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Musician Donovan Leitch talks legacy of ‘Sunshine Superman’ and importance of Transcendental Meditation

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Donovan at FAIRfest

Sondheim Center for the Performing Arts — Sunday, Sep. 4 at 8 p.m.

Photo by MK Feeney
Photo by MK Feeney

In 1966, the U.S. was in turmoil. Race riots rocked the streets. War with Vietnam was escalating — more young men were drafted than during any other year of that war. Demonstrations erupted across the country. Into all of this mayhem and strife, increasingly familiar to us lately, came the record Sunshine Superman. It was no accident.

Donovan believes in the intense power of music to heal a broken world. That’s part of the reason that this year, he’s touring to celebrate the 50th anniversary of Sunshine Superman, and of his first world tour, and of his first number one single, the album’s title track, which, he told Little Village, was “very special for me.”

“What the ’60s did,” he explains, “was open the door wide, really wide, to Bohemian ideas and culture, which the world needs right now.”

He is hoping to fill that need in a variety of ways. In part, he says, “I wanted to come back on the 50th to celebrate, but also to connect my fans.” That connection is at the core of Donovan’s dream for the world. “There is a place inside us that unites us,” he maintains — and music, particularly psychedelic music, which he has been credited with ushering in with Sunshine Superman, is one path towards that unity.

Another? Transcendental Meditation. Donovan was at the forefront of introducing that form of exploration to the U.S. as well, and his current aim is introducing it to schoolchildren. A portion of tour proceeds will go toward the Donovan Children’s Fund, a division of fellow TM practitioner David Lynch’s Foundation, headquartered in Fairfield, Iowa. The fund provides access to TM for at-risk students in underserved U.S. schools.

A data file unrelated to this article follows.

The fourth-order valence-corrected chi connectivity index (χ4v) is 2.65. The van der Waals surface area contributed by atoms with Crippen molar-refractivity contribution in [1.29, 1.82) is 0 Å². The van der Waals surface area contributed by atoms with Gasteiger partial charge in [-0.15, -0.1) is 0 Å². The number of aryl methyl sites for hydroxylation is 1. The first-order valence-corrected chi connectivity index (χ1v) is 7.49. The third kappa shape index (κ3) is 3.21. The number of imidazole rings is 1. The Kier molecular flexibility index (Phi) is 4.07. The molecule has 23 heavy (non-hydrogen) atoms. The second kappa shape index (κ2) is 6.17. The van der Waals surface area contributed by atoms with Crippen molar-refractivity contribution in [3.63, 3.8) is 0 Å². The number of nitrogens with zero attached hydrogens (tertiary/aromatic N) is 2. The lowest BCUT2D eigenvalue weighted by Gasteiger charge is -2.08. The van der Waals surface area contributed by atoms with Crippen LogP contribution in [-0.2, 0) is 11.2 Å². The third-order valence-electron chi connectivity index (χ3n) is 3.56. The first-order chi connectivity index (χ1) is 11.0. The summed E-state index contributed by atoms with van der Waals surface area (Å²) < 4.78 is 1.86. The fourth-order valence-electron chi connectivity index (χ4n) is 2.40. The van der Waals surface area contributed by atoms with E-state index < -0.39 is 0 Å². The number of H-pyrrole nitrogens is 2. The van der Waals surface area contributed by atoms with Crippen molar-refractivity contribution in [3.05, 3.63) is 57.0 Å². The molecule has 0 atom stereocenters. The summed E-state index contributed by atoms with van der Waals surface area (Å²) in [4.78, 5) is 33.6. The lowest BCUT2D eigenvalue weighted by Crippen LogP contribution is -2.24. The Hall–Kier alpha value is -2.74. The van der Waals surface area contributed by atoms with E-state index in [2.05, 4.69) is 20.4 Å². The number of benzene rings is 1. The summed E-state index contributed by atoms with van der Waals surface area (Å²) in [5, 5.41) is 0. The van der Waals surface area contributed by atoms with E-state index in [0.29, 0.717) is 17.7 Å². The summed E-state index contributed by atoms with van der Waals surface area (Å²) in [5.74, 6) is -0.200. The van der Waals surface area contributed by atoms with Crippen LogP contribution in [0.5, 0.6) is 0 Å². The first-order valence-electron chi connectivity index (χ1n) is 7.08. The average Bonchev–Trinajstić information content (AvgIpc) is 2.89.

The singer is passionate about the benefits children gain from practicing TM. He speaks with enthusiasm about the idea that “sleep is not the deepest form of rest.” Children who are introduced to TM find a refuge from the tension and friction of the world. Through TM, he says, they “will feel a great sense of unity with all things, and compassion will arise.” He’s not expecting an immediate panacea, but, he notes, “These tiny beginnings create enormous things.”

Donovan is pleased to be returning to Fairfield with this tour for two shows, as part of the city’s three-day roots music festival Fairfest. He performs twice on Sunday, Sep. 4 — first, at the Sondheim Center for the Performing Arts at 8 p.m., which requires a $24 ticket purchase on top of Fairfest admission, and again at 9:30 p.m. on the outdoor Main Stage, as part of the Fairfest finale. Fairfest passes start at $10 for student day passes on Saturday and Sunday; a student pass for Friday only is $15. Day passes for adults are $30 on Friday, $20 on Saturday and Sunday. Full weekend passes are $25 for students; adults can purchase in advance for $39 or at-the-door for $50. Children 13 and under are admitted to the festival free, and VIP packages are also available.

This article was originally published in Little Village issue 204.


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